It’s Mosquito Season: What Pregnant Women Should Know about Zika

The Zika virus is transmitted by mosquitoes from the Aedes species, which bite during both daytime and nighttime. These mosquitoes usually lay their eggs near, or in, containers that hold water, such as buckets, animal dishes, and animal dishes.

The Zika virus continues to spread throughout the world. As of July, 2016, 50 countries have reported cases caused by mosquitoes from the Aedes species.

Symptoms of Zika virus infection include:

  • Rash
  • Achy joints
  • Pink eye (conjunctivitis)
  • Fever

Most individuals with an infection caused by the Zika virus have no symptoms, or very mild symptoms. However, if a woman becomes infected with the virus while she is pregnant, it can be passed through the placenta to her baby, which could result in certain birth defects.

How does Zika affect unborn babies?

The Zika virus is relatively new, therefore, scientists continue to conduct research regarding the exact pathway of transmitting the virus to an unborn baby. Based on the research so far, it appears that the virus reaches the placenta, causing it to become infected. The virus is then passed from the placenta to baby’s brain. The virus may cause baby’s brain to stop developing, resulting in a condition called microcephaly. In severe cases, baby’s skull may be partially collapsed. It can also cause damage to the back of baby’s eyes, as well as damage to the joints and muscles.

The virus may also cause the woman to have a miscarriage, or deliver a stillborn baby.

How is Zika spread?

In addition to acquiring the Zika virus from mosquitoes, it can also be passed from one individual to another by having unprotected sex with someone who has the virus. For this reason, the CDC (Centers for Disease Control and Prevention) recommends:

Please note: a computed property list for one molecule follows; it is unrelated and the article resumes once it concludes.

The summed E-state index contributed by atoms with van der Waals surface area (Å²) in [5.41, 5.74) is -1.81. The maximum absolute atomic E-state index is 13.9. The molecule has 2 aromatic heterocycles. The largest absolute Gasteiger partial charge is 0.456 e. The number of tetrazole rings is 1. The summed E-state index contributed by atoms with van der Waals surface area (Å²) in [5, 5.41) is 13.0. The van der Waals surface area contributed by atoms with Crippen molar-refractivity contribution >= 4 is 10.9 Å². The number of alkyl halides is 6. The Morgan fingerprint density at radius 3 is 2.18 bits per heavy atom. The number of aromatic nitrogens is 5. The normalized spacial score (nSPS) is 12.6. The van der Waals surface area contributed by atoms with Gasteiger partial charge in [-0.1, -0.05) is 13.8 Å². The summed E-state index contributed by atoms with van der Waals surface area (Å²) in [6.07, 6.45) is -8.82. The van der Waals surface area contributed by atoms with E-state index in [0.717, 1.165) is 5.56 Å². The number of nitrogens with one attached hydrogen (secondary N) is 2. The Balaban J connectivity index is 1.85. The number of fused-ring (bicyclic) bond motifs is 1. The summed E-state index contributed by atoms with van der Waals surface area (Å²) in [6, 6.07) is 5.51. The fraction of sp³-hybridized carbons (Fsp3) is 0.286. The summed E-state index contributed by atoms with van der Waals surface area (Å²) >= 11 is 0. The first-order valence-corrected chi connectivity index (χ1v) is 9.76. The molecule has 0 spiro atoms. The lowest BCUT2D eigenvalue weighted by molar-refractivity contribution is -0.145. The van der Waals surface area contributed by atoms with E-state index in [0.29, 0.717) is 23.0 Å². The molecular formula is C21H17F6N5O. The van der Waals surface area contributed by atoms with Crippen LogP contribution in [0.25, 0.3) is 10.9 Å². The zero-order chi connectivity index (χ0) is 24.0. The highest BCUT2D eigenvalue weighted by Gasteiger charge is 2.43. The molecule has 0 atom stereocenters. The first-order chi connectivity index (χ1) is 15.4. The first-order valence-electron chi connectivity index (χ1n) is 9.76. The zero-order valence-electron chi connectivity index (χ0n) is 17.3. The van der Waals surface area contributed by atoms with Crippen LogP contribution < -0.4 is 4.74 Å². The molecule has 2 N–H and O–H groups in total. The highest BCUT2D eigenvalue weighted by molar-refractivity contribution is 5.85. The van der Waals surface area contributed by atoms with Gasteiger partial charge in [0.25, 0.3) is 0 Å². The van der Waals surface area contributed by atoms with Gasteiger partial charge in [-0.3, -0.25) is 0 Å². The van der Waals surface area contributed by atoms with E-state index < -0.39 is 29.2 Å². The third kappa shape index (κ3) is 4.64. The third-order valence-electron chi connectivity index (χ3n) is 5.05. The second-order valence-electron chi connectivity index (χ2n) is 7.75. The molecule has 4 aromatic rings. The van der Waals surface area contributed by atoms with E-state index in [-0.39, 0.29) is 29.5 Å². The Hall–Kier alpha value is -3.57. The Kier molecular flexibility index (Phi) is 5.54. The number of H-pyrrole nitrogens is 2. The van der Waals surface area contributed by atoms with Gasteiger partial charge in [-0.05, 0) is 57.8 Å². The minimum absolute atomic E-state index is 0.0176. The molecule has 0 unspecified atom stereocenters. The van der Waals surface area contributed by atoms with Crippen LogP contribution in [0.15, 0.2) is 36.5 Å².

• If a pregnant woman’s significant other (sex partner) has traveled to, or lives in an area where the Zika virus is known to be present:

    • a barrier method, such as a condom should be used

OR

  •  the woman and her partner refrain (avoid) having sex until after baby is born.

Testing for Zika virus infection

If a woman is exposed to the Zika virus during pregnancy, it does not mean that her baby will be born with birth defects. The CDC recommends that all pregnant women be screened for possible exposure to the virus at every prenatal visit. All pregnant women that may have been exposed to the virus should be tested, even if they have no symptoms.

  • The virus can be detected by both blood and urine samples.
  • Regardless of the results of testing, all women that have been tested due to possible exposure to the virus should have an ultrasound to monitor her baby for signs of Zika virus infection. The amount and timing of the ultrasounds is a decision that will be made by the woman and her physician.
  • The exact timing of ultrasound findings suggesting that baby has been affected is unknown. If a mother is infected early in her pregnancy, ultrasound findings of infection in her baby may be present by her 18th week of pregnancy.

At this point, there is no specific treatment for the Zika virus other than rest and treating the symptoms of fever and joint pain.

 

 

 

Lockwood, C., Romero, S., & Nielsen-Saines, K. (2017). Zika virus infection: Evaluation and

management of pregnant women. UpToDate. Retrieved from https://www.

uptodate.com

Oduyebo, T., Igbinosa, I., Petersen, E., Polen, K., Pillai, S., Ailes, E., Villanueva, J., Newsome, K.,

Fischer, M., Gupta, P., Powers, A., Lampe, M., Hills, S., Arnold, K., Rose, L., Shapiro-

Mendoza, C., Beard, C., Munoz, J., Rao, C., Meaney-Delman, D., Jamieson, D., & Honein,

  1. (2016). Update: Interim guidance for health care providers caring for pregnant

women with possible Zika virus exposure – United States, July, 2016. Morbidity and

Mortality Weekly Report, 65(29), 739-744. Retrieved from https://www-cdc-

gov./zika/pdfs/uszpr_toolkit_ob.pdf